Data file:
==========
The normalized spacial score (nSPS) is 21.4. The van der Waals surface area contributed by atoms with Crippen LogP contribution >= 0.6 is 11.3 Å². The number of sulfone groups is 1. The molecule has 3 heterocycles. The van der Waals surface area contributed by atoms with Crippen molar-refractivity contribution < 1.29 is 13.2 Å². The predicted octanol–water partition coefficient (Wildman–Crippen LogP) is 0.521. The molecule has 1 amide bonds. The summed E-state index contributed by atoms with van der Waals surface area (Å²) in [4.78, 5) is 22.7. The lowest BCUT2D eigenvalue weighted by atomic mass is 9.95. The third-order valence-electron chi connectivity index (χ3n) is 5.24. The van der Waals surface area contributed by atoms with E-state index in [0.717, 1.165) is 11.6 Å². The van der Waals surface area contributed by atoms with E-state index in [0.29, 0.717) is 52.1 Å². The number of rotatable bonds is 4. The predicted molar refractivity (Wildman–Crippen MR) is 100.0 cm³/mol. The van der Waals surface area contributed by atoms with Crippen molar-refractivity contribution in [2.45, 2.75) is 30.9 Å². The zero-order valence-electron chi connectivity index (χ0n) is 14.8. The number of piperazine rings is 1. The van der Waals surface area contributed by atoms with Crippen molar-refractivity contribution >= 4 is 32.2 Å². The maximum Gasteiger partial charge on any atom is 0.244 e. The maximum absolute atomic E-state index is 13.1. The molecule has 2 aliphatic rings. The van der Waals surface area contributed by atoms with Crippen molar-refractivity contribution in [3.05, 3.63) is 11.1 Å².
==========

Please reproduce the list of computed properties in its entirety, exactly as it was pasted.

The normalized spacial score (nSPS) is 21.4. The van der Waals surface area contributed by atoms with Crippen LogP contribution >= 0.6 is 11.3 Å². The number of sulfone groups is 1. The molecule has 3 heterocycles. The van der Waals surface area contributed by atoms with Crippen molar-refractivity contribution < 1.29 is 13.2 Å². The predicted octanol–water partition coefficient (Wildman–Crippen LogP) is 0.521. The molecule has 1 amide bonds. The summed E-state index contributed by atoms with van der Waals surface area (Å²) in [4.78, 5) is 22.7. The lowest BCUT2D eigenvalue weighted by atomic mass is 9.95. The third-order valence-electron chi connectivity index (χ3n) is 5.24. The van der Waals surface area contributed by atoms with E-state index in [0.717, 1.165) is 11.6 Å². The van der Waals surface area contributed by atoms with E-state index in [0.29, 0.717) is 52.1 Å². The number of rotatable bonds is 4. The predicted molar refractivity (Wildman–Crippen MR) is 100.0 cm³/mol. The van der Waals surface area contributed by atoms with Crippen molar-refractivity contribution in [2.45, 2.75) is 30.9 Å². The zero-order valence-electron chi connectivity index (χ0n) is 14.8. The number of piperazine rings is 1. The van der Waals surface area contributed by atoms with Crippen molar-refractivity contribution >= 4 is 32.2 Å². The maximum Gasteiger partial charge on any atom is 0.244 e. The maximum absolute atomic E-state index is 13.1. The molecule has 2 aliphatic rings. The van der Waals surface area contributed by atoms with Crippen molar-refractivity contribution in [3.05, 3.63) is 11.1 Å².